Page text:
The tolerance of alleged underworld figures in their midst seems to hinge on that: as long as locals are not hurt, there is little concern.
"Yeah, we have some big guys with tattoos walking around these days, and you have fast cars without number plates in the streets," a local business owner said. "That's new. "But, you know, these guys don't do their jobs here. They're not involved in the house robberies we have that scare us. When they kill each other, they shoot straight. So we take their money."
Not everyone is so sanguine. Local councillor Michele Clarke said she will be asking members of the National Assembly to ask the South African Police Service formally why Krejcir – an apparently illegal immigrant linked to an increasingly long list of dead bodies – is still walking the streets as a free man.
"My concern is what happens when innocent people get taken out by that kind of thing," Clarke said. "It could happen so easily."
Stigmatising the entire place
She is also upset, deeply and personally upset, about Bedfordview's developing reputation as the suburb of choice for those with large quantities of dirty money. The vast majority of residents, she said, are honest, hardworking and deeply committed to their community. "These are salt-of-the-earth people. A small minority is stigmatising the entire place. It's a tiny, tiny fraction."
However, there are indications that it may be a growing fraction. Estate agents tell of foreign buyers, some from Angola or Tanzania, but more often from Eastern Europe or Sicily, who make cash offers on R10-million houses – sometimes hinting that the offer could literally be made good in actual cash. Car dealers say they are no longer surprised when asked whether a high-end model would be able to carry the weight of bulletproof windows.
Dealers in luxury goods speak of heavily muscled men with thick foreign accents who arrive with women whose heels are as long as their skirts are short, and leave with a king's ransom in trinkets. There is a sense that the bad money is moving in, and unease at the thought that a trickle now may signal a flood later.
Why would underworld figures live in Bedfordview rather than, say, Sandton, or Forest Town, or a wealthy southern suburb?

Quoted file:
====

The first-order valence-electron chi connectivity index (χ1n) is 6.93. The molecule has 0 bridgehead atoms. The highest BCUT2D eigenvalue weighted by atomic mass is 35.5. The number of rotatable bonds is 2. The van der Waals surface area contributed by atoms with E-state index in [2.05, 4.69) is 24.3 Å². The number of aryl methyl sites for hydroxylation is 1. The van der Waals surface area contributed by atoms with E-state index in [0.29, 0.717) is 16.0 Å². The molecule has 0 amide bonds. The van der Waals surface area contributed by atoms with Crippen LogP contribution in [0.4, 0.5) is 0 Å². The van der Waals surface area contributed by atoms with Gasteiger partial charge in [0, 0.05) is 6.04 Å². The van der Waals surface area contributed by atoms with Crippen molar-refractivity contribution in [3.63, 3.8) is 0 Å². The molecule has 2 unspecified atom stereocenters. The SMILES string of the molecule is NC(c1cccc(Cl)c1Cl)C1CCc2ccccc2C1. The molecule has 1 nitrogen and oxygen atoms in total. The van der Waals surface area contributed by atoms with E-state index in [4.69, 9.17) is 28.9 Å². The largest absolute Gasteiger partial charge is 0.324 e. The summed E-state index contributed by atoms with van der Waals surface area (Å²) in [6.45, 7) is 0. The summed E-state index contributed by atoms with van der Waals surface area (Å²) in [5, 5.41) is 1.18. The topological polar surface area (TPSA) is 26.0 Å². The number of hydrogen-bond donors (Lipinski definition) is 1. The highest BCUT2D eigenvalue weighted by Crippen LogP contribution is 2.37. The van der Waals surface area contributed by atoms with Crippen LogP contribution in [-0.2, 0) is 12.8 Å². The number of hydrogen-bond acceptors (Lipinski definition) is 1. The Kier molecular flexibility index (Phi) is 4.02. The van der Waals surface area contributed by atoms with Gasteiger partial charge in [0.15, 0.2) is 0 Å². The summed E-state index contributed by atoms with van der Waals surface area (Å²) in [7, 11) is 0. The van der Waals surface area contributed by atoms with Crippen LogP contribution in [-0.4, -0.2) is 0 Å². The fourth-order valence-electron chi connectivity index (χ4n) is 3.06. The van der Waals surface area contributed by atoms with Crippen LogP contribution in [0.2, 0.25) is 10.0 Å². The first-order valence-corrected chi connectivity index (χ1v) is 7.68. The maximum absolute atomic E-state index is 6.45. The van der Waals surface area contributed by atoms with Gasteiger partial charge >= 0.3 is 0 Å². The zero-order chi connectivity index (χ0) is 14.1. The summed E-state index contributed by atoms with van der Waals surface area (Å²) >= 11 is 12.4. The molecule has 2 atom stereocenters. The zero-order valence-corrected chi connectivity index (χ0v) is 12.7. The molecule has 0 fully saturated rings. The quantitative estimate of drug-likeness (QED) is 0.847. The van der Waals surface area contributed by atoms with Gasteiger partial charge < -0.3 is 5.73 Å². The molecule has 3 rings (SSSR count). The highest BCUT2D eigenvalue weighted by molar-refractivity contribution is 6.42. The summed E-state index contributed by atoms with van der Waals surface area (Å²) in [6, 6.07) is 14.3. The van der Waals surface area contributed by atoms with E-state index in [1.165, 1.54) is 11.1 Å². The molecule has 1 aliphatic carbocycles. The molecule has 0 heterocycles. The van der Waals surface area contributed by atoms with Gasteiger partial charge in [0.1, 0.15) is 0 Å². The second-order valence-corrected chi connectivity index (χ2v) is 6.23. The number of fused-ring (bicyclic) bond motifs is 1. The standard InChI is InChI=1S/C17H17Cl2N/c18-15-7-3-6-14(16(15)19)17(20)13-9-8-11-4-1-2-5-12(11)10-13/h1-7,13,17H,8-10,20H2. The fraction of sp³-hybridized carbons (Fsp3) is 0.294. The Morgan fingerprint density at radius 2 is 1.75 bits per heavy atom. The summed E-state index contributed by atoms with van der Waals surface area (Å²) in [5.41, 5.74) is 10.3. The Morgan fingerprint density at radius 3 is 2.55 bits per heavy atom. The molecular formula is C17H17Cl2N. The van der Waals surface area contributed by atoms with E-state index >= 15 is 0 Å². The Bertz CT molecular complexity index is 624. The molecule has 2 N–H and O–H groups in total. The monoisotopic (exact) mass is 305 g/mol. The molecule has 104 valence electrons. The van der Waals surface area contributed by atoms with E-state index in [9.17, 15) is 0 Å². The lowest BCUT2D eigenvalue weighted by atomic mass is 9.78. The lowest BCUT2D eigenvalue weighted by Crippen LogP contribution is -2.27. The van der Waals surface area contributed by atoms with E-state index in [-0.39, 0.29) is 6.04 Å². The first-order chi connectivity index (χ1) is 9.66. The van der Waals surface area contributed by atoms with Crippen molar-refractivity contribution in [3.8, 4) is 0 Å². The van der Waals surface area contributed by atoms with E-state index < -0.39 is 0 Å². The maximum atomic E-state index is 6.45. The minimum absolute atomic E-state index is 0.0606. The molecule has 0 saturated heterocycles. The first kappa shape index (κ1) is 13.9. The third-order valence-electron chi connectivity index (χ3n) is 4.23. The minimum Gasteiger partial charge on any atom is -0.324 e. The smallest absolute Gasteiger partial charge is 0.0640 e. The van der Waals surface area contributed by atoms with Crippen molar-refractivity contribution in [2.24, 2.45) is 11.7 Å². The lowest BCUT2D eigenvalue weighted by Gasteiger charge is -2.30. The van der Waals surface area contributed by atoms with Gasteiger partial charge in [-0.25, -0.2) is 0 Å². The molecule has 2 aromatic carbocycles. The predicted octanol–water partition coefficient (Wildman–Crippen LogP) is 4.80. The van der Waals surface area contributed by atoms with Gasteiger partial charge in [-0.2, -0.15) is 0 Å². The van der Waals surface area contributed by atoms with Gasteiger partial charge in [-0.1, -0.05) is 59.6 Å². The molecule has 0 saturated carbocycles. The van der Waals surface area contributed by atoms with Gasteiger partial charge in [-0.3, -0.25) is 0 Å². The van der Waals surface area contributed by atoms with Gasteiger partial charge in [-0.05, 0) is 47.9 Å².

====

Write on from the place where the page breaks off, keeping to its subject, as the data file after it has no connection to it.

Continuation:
"We have all the private schools here, really good private schools," Constas said. "I guess even gangsters have family."
They also provide the added security required if, hypothetically speaking, you have reason to fear that your family might be kidnapped during robust business negotiations.
"If you want to sit on the pavement and drink coffee and watch the world go by like an Italian don, this is the place to do it," an estate agent of long standing in the area said. "We have 72 restaurants in Bedfordview, and it is a small place, remember. There are places you can park your Ferrari and people will see it while you have lunch."
"This is Little Europe in Johannesburg," another said. "It's a cosmopolitan place; people from other parts of the world feel welcome here."
The missing qualification is that it is a white cosmopolitan neighbourhood. Bedfordview has significant Greek and Italian communities, as well as Jewish and Portuguese groups. New black money is still scarce.
Bedfordview is also amazingly central for a certain type of businessperson. The City Deep container port, through which a vast amount of goods is moved, some of it illicit, is 15 minutes away. The central business district with its anonymous offices, vulnerable immigrants and legion opportunities is 10 minutes away. So is the airport.
"If you need to grab your bag of gold and catch a plane, where would you rather be?" a local businessperson asked.
Mostly, though, residents believe everyone is attracted to Bedfordview for much the same reasons: big houses on big stands, many of them new and fashionable, a sense of security thanks to high walls and higher electric fences, and less of the pretension that new money has brought to other suburbs.